In order to fully develop the record on appeal, the OOR requested the following additional information from the City in the form of an affidavit: (1) what the Fund is; (2) whether the Fund is a City financial account or one of a third party for profit or non-profit; (3) whether the amounts are donated to the City or a third party; and (4) whether the donors on the redacted list are individuals, corporations, entities, etc. R.R. at 45a.

         In response, the City's Solicitor, Neil Grover, provided an unsworn statement providing the following: (1) the Fund is "a subaccount/line item of the Police Protection Special Revenue Fund (SPF) of the City"; (2) "[a]ll SPFs have their own bank account. All expenditures from this fund are line item appropriated by Council as per the normal budgeting process"; (3) "[a]ll revenues received for this SPF are donated directly to the City, deposited by Treasury (checks are written to 'City Treasurer') and accounted for in the City's General Ledger/accounting system"; and (4) all donors on the redacted list provided are individuals, not corporations or any other entities. R.R. at 72a. The Solicitor asserted that because the donor information is exempt from disclosure, the City is not required to give third parties notice pursuant to Section 707(a) of the RTKL, 65 P.S. §67.707(a). Id. at 75a-76a.

         The Solicitor also provided a sworn attestation made under the penalty of perjury, stating that the Records Officer, in consultation with Solicitor Grover, thoroughly examined the files in the possession, custody, and control of the City for records responsive to the request, that inquiries with relevant City personnel and third-party contractors were made in determining whether any responsive records were in their possession, and that the City made a good faith effort in providing all responsive records, in addition to the supplemental information requested by OOR. R.R. at 78a-79a.

         On April 9, April 17, and April 27, 2015, Requester submitted further support for his appeal including, inter alia, the trial court's opinion in U.S. Law Shield of Pennsylvania, LLC v. City of Harrisburg, (C.C.P. Dauph., No. 2015 CV 00255 EQ, filed February 25, 2015) (holding that at least three of the City's gun ordinances were unlawful and granting a preliminary injunction in relation to the enforcement of those ordinances), [6] arguing that the donations being made to the City in relation to the City's ordinances are unlawful in light of U.S. Law Shield, and that Section 708(b)(13) does not apply because it only applies to "lawful" donations. R.R. at 50a, 55a. Requester argued that the City failed to notify any third parties in the matter pursuant to Section 1101(c) of the RTKL, 65 P.S. §67.1101(c).[7] R.R. at 50a, 85a. Requester also claimed that in response to an almost identical request to the City of Lancaster, that city produced 418 pages of applicable records. Id. at 84a, 87a. Requester challenged the veracity of the Solicitor's attestation, requested an in camera review of all records in the City's possession relating to his RTKL request, and again questioned whether notice was given to third parties. Id. at 84a-85a.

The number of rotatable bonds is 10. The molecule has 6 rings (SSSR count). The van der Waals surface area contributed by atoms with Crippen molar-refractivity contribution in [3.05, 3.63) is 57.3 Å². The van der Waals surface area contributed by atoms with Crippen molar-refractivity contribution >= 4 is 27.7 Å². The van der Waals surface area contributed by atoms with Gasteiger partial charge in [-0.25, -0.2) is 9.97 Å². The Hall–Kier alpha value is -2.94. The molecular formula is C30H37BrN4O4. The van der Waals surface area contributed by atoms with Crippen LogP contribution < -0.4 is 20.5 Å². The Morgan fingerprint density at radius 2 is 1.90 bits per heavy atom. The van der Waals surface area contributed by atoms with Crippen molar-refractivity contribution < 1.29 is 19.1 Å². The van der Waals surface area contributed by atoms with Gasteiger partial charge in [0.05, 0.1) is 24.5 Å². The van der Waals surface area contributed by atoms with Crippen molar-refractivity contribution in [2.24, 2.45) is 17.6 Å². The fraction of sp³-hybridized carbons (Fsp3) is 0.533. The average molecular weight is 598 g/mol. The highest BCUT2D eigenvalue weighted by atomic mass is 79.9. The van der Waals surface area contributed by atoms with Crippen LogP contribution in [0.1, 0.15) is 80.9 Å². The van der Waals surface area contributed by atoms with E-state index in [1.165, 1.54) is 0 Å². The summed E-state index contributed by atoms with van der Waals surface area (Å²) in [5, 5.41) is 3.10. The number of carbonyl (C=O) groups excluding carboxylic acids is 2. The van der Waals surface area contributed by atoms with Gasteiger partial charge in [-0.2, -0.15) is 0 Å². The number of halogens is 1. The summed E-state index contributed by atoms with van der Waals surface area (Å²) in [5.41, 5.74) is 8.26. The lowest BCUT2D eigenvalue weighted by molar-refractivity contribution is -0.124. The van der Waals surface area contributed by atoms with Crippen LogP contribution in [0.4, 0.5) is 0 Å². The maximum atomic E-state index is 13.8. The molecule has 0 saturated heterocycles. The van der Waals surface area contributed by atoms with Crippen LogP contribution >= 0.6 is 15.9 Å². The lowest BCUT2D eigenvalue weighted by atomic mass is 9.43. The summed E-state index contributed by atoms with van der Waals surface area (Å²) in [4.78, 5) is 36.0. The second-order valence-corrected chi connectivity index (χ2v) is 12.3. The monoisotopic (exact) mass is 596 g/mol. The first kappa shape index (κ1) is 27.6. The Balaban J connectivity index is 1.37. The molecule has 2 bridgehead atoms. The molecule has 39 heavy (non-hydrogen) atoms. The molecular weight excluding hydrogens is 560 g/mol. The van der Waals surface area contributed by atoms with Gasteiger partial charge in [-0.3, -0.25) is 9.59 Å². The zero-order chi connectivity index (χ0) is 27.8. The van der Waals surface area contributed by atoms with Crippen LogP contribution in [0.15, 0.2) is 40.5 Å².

On April 27, 2015, OOR issued its Final Determination granting in part, and denying in part, Requester's appeal. R.R. at 122a, 124a-125a. OOR concluded that because the City submitted only an unsworn attestation from its solicitor and not a sworn affidavit or statement establishing that Section 708(b)(13) applies, the City failed to meet its burden of proving that the requested donor information is exempt from disclosure under the RTKL. R.R. at 123a. OOR also concluded that the City had demonstrated that no other responsive records exist in its possession, custody, or control, relying on the Solicitor's sworn attestation included at the end of his response to the OOR's request for additional information. R.R. at 124a. The OOR directed that the City provide an unredacted donor list to Requester within 30 days of the determination, subject to this Court's holding in Pennsylvania State Education Association ex rel. Wilson v. Department of Community and Economic Development, 110 A.3d 1076 (Pa. Cmwlth. 2015) (PSEA II)[8] (enjoining the OOR and public school districts from disclosing the home addresses of public school employees until the affected employees have had written notice and a meaningful opportunity to object at the request stage as required by Article I, Section 1 of the Pennsylvania Constitution). R.R. at 123a, 125a. On May 27, 2015, the City appealed the OOR's Final Determination to the trial court.

         In its petition for review, the City argued, inter alia, that OOR erred as a matter of law and abused its discretion in: (1) disregarding the donor exception in Section 708(b)(13) of the RTKL and in directing the release of that information to Requester, which would "subject[] [the donors] to harassment and den[y] them the statutory right to non-disclosure"; and (2) "misapplying municipal law on the protections afforded local officials . . . who are identified in claims against a municipal government, " as the City is the sole party responsible for paying the legal fees associated with the actions for which the Fund was created. R.R. at 131a-133a.